Big hugs and kisses for Katy. (Did I mention she is Engaged? To Be Married? To Mark?)

The three that made a Mammy out of me

Friday, March 20, 2009

Spring At Last


crocus lawn, originally uploaded by NellyMoser.

Tuesday, March 17, 2009

Paddy's Day

Five years ago today, Dee Mac and I went to Crosskennan Animal Shelter and brought Paddy home to join the Nellybert family.


He's come a long way since starting of as a rather diffident, snake-hipped fellow. That's him on the left of the picture. At that time Danny was the dominant dog in our house but sadly, Dan died a few months later. 

Paddy's confidence grew and grew but still he wasn't the numero uno dog in the house. That role fell to Rosie. However, as you can see, she adored him. Together they were the scourge of every fox, rabbit and cat in the country. They scunged far and wide and had many adventures and near-death experiences.


Regular readers will know that Rosie scunged her last several months ago. After nearly five years Paddy was Chief Dog. I think the role agrees with him. Don't you?

So to hell with your Guinness and your shamrocks. Paddy's Day isn't green as far as I'm concerned. It's black and white.... and pink.

Monday, March 16, 2009

Bunny Girls


I hadn't a spare minute to blog this past weekend because I was cleaning and baking and walking and stuff. And Mel was over. And Ganching.

Inspired by Ganching's recent hosting of an 'awesome' birthday tea, I fell 'til a marathon scone, cake and bun-making session helped by Miss Mel and Miss Hannah. While I was supervising the oven and making the sandwich fillings, they decorated the cup cakes. I think you'll have to agree that their efforts were both tasteful and restrained.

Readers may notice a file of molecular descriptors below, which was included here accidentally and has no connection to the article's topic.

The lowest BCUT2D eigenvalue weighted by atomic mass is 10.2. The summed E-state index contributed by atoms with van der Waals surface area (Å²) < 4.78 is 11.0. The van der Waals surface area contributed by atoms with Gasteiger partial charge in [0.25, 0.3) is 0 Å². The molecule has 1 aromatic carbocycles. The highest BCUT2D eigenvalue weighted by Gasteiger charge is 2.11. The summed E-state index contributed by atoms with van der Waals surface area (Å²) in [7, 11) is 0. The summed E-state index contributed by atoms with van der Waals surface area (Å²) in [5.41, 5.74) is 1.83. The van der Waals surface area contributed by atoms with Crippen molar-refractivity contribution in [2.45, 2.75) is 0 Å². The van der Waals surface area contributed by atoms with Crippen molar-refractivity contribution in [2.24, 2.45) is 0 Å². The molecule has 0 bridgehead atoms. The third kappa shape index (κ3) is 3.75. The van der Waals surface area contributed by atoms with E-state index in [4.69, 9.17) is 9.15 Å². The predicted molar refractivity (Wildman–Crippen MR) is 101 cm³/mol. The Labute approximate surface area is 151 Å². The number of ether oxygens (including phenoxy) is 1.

Ganching was most impressed. She agreed that it was an 'awesome' spread and said as much. Although she did add that at her birthday tea, she didn't expect the guests to actually prepare the food.

Thursday, March 12, 2009

Nobody Wants It

When I take Matty shopping on Thursday nights we usually go this convoluted journey that avoids both the rush hour traffic on the A26 and the narrow roads around Cookstown Junction. Tonight I found myself, without thinking, taking the narrow road instead of our usual route. I realised that I wanted to avoid passing the entrance to the army barracks where those two young men were murdered last Saturday night. I mentioned this to Matty.

She told me that on that night my 16 year old niece had been visiting a house very close to the barracks and had heard the shots and then afterwards the sirens. She knew that something very bad had happened. When she got home she found out, from Sky news, what exactly had taken place. The next day she told her granny that she felt very tired. When Matty asked why, she said she had been unable to sleep for thinking about the shooting.

I felt very sad about this. I really had dared to hope that her generation would not have to go through what we experienced.

For it was only when it was over, when I really, truly believed it was over, that I knew how much living with the troubles had blighted all our lives. I don't want those times to come back. Nobody wants it. Do they?

You Don't Say

What would we do without these health pundits? I really don't know. The latest bit of unbelievable news  concerns chocolate. You know...that brown stuff made from lard and sugar with a tad of cocoa bean somewhere in there - apparently it's bad for you if you eat too much of it. And, because we are all thick as bricks and don't know what is good for us, the brown stuff should be taxed so we don't eat so much of it.